28628     Scion    iQ EV 2013 Electricity 105 138
16430     Honda   Fit EV 2014 Electricity 105 132
16429     Honda   Fit EV 2013 Electricity 105 132

Creating dataframes

As shown above, to create a new dataframe, use the data.frame() function.

             car mgp_hwy mpg_city
100 Acura Legend      23       15
101 Acura Legend      22       17
102 Acura Legend      23       16
103 Acura Legend      21       16
104 Acura Legend      22       17
105 Acura Legend      23       16
106 Acura Legend      24       16

Note how the columns were named in the data.frame() call, and that each column is separated by a comma.

You can also stage an empty dataframe, which sounds useless but will become very useful as you start working with for loops and other higher-order R tools.

df <- data.frame()
df
data frame with 0 columns and 0 rows

To coerce an object into a format that R interprets as a dataframe, use as.dataframe():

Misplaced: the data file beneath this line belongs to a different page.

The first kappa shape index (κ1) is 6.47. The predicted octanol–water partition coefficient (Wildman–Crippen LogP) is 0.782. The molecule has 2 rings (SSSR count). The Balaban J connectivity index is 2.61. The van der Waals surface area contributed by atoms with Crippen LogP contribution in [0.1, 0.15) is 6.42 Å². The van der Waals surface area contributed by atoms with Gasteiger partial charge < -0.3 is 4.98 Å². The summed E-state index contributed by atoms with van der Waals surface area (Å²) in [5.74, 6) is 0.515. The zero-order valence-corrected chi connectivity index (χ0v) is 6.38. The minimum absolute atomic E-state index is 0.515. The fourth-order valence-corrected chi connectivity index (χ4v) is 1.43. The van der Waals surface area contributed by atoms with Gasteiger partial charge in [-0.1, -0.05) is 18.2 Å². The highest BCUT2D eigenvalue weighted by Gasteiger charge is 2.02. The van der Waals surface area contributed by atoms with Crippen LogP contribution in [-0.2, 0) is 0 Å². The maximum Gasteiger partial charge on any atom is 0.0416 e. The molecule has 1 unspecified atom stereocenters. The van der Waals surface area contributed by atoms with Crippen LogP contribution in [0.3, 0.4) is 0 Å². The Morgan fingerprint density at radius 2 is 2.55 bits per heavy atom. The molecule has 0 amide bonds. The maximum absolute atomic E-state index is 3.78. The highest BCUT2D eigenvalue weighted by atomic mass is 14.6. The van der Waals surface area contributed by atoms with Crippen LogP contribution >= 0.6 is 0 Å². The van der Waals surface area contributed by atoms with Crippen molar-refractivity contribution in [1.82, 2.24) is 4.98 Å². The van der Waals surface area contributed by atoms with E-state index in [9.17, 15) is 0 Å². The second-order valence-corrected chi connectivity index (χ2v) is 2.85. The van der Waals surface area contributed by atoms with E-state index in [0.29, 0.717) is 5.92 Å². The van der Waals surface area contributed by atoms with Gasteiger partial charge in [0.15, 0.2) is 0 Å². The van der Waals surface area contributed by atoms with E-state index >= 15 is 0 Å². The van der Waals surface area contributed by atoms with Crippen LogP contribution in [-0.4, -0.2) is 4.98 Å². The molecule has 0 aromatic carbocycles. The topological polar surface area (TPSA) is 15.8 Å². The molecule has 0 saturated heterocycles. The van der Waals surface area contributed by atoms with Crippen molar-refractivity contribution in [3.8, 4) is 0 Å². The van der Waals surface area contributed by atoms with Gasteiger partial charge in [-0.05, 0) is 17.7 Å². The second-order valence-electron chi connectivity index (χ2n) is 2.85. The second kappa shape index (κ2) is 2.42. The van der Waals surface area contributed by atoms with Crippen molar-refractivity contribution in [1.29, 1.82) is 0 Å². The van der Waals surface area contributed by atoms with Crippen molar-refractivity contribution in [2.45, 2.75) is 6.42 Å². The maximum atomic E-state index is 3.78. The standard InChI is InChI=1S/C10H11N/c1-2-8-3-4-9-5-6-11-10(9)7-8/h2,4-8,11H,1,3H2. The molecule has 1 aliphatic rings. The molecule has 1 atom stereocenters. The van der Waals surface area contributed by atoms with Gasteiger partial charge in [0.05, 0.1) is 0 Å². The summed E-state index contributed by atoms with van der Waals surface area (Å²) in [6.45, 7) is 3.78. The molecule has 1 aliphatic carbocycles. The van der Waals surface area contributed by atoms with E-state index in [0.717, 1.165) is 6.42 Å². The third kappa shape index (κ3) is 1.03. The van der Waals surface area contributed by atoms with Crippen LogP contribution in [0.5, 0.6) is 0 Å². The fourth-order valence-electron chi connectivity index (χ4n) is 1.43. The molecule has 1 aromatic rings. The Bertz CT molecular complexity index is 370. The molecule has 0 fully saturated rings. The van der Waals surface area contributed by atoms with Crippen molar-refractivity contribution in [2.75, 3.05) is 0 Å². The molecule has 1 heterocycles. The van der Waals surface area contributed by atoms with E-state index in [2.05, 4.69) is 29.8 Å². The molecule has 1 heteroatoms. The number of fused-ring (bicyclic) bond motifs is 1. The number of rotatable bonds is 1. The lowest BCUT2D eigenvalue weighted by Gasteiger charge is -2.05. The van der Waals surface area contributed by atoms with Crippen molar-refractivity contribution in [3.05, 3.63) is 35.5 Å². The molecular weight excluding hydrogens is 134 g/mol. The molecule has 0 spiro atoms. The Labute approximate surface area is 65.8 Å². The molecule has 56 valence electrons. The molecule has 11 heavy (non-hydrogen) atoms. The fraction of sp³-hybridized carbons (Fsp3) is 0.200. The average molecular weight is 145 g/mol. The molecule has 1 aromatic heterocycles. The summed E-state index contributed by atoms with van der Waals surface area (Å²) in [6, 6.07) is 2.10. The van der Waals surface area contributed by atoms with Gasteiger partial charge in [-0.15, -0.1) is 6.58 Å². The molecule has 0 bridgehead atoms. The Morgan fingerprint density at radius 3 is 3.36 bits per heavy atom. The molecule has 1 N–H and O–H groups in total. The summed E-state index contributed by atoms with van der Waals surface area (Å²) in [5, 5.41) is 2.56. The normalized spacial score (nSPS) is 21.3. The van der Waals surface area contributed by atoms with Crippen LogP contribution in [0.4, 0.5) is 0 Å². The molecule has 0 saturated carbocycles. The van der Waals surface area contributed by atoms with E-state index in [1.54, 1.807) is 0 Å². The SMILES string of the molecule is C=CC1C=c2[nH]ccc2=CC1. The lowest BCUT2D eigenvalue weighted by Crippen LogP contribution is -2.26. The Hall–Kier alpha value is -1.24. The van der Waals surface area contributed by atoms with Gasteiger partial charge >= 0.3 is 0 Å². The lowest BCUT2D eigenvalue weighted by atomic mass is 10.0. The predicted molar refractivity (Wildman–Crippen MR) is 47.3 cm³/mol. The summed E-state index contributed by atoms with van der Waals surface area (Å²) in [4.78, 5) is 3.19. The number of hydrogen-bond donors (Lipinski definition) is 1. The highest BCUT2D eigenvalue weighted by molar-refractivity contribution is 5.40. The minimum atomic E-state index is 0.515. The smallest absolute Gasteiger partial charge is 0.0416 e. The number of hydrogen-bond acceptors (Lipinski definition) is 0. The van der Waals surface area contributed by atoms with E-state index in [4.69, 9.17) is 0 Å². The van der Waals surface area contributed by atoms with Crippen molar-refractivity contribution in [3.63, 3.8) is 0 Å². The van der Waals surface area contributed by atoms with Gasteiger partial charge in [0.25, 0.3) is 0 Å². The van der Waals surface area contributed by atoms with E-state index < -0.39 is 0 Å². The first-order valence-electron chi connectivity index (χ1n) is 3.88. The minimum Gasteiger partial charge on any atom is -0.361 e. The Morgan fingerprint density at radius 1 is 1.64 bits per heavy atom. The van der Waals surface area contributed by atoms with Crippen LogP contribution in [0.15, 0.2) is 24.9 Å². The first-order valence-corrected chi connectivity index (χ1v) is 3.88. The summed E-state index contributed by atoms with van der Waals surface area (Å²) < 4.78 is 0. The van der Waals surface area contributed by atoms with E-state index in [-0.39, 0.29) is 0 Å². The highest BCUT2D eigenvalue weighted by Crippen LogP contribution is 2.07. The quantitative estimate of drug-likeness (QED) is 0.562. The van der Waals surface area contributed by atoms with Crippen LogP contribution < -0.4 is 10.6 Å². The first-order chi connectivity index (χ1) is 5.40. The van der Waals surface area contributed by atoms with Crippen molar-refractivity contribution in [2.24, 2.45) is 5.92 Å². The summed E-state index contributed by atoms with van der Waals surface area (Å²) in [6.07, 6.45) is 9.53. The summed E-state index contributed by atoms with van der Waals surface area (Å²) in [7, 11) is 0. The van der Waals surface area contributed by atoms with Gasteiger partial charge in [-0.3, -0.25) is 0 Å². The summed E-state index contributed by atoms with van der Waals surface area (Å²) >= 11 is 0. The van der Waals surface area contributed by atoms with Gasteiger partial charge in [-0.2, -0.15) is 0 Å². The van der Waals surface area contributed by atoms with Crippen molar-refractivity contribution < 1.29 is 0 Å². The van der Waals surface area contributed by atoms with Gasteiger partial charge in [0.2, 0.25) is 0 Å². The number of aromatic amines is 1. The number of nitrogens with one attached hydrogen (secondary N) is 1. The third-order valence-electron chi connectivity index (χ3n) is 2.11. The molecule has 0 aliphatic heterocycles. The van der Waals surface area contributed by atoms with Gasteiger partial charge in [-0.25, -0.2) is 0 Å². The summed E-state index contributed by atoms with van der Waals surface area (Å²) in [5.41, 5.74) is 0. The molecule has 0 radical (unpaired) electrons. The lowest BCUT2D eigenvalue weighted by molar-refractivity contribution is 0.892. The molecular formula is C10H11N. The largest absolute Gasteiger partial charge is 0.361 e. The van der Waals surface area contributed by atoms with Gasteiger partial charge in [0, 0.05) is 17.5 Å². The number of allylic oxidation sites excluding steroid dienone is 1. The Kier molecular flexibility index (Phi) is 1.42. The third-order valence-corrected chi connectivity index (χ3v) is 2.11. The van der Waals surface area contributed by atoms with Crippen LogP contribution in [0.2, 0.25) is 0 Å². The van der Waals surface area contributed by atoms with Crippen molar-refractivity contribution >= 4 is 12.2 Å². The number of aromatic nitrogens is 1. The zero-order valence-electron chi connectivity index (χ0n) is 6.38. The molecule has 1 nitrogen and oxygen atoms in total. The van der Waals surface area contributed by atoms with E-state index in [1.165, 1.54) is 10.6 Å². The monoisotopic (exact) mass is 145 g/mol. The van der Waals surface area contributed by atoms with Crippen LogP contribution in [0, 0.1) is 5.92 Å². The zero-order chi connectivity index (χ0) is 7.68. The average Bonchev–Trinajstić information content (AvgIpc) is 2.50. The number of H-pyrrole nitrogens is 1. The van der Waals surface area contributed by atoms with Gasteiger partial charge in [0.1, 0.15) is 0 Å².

df <- as.data.frame(vehicles)
df[1:4,1:4]
     id  make       model year
1 13309 Acura 2.2CL/3.0CL 1997
2 13310 Acura 2.2CL/3.0CL 1997
3 13311 Acura 2.2CL/3.0CL 1997
4 14038 Acura 2.3CL/3.0CL 1998

Modifying dataframes

Combining dataframes

To bind multiple dataframes together by row, use rbind():

# Build up a dataframe
df1 <- data.frame(name=c("Ben","Joe","Eric","Isabelle"),
                  instrument=c("Nose harp","Concertina","Ukelele","Drums"))
df1
      name instrument
1      Ben  Nose harp
2      Joe Concertina
3     Eric    Ukelele
4 Isabelle      Drums
# Build up a second dataframe
df2 <- data.frame(name=c("Matthew"),